Javier Valdés
General Director
Syngenta Latin America North
Expert Contributor

Pollinators and Agriculture: The Sweetest Union

By Javier Valdés | Thu, 10/22/2020 - 13:30

Design theorists Horst Rittel and Melvin Webber introduced the term "wicked problem" in 1973 to draw attention to the complexities and challenges of addressing multifactorial problems. Unlike the problems of mathematics, the wicked problems lack clarity in both their aims and solutions, they often have several complex social and scientific causes that turn into complex solutions as well. In addition to these challenges of articulation and internal logic, they are subject to real-world constraints that prevent multiple and risk-free attempts at solving. Examples include climate change, world poverty, the global financial crisis and currently, COVID-19.

The truth is that we are surrounded by wicked problems, especially in this pandemic era, at a global and local level, and many of these are new, difficult to solve or control and often threatening. They are generally outside most people’s day to day experience, there is disagreement about how best to overcome them (although not tackling them may lead to an escalation of the problem or even a major disaster) and addressing them will require profound changes. Examples include climate change, world poverty, the global financial crisis, child abuse, terrorism and drug abuse.

Pollinators – insects, birds, bats and other animals that carry pollen from the male to the female parts of flowers for plant reproduction – are an essential part of natural and agricultural ecosystems throughout the world. Most fruit, vegetable and seed crops and some crops that provide fiber, drugs and fuel depend on pollinators.
In the last several years, it has been difficult to determine if species around the world are declining and also the causes or consequences of this decline, but scientists around the world agree that several complex factors are involved: climate change, parasites and pathogens such as Varroa destructor, habitat fragmentation and loss, and nonsustainable use of crop protection products.


Pollination is not just a fascinating biological process; it is an essential ecological survival function. Without pollinators, humans and ecosystems would just not survive. Of the 1,400 crop plants grown around the world, i.e., those that produce all of our food and plant-based industrial products, almost 80 percent require pollination by animals. Visits from bees and other pollinators also result in larger, more flavorful fruits and higher crop yields. Therefore, Syngenta, as a leading agricultural company focused on improving crop yields while taking care of the environment, has been seeking ideas and projects on how to contribute to the important relationship between agriculture and pollinators. 

For over 15 years, Operation Pollinator has created essential habitats in field margins or on fallow land on commercial farms. These habitats provide nesting and food resources for bees, pollinators and beneficial insects, as well as for small mammals and farmland birds, enhancing overall biodiversity in an agricultural landscape. It also provides farmers and the environment with important ecosystem services like pollination and pest control that improve crop yields, securing sustainable farming and environmental balance.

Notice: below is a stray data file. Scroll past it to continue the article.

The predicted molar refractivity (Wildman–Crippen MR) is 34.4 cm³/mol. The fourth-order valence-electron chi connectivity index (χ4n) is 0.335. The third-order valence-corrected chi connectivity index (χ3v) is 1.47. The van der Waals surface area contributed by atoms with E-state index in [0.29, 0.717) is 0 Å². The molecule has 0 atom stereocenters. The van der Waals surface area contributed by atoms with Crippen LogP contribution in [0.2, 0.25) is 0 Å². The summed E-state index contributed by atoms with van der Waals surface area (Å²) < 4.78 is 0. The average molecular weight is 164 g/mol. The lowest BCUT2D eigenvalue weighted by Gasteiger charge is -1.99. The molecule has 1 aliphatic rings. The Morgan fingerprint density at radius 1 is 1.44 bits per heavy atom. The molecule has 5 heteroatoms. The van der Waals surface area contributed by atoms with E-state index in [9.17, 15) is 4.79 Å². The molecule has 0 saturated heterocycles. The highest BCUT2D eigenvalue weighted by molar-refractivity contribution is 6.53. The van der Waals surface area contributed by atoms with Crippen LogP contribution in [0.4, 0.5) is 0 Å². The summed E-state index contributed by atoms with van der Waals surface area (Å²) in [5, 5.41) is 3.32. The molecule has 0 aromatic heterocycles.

Operation Pollinator is an essential sustainable farming practice that delivers multiple environmental, economic and social benefits to a wide range of stakeholders. From environmental benefits, such as increasing pollinators and beneficial insects and creating habitats for farmland birds and small mammals, to social impacts, such as offering recreational areas and ecotourism opportunities arising from connected landscapes and sensitizing and creating an environmental respect culture among growers, Syngenta’s program also focuses on having an economic impact as an essential axis of the program. Becoming a sustainable tool to support Integrated Pest Management (IPM) programs and increasing yields and quality of fruits, the implementation of Operation Pollinator becomes a strong solution to better face the complex challenges faced in agricultural systems. 

For the past two years in Mexico, we have been implementing experimental and research phases of this program, with key allies, such as the Sustainable Agriculture Network (SAN), a strong global network of NGO’s focused on sustainable agriculture practices, and the National Conservation Agriculture Association (ANAC), to implement this program for berries in Jalisco and for corn in Puebla and Tlaxcala. We have ambitious plans to extend the program to many farms and continue having a deep impact on the way crops are produced in Mexico.
For the past six years, we have enhanced biodiversity on more than 5 million hectares of farmland and continue helping growers put more food and habitat for pollinators back into the farming landscape. With this, we as a company respond to the growing demands of society for building a sustainable agriculture. 

We are confident that Syngenta can help to address the decline of pollinators by promoting more sustainable practices that diversify agricultural landscapes and we are working hard on this as part of our bold sustainable agriculture program: The Good Growth Plan. 

Photo by:   Javier Valdés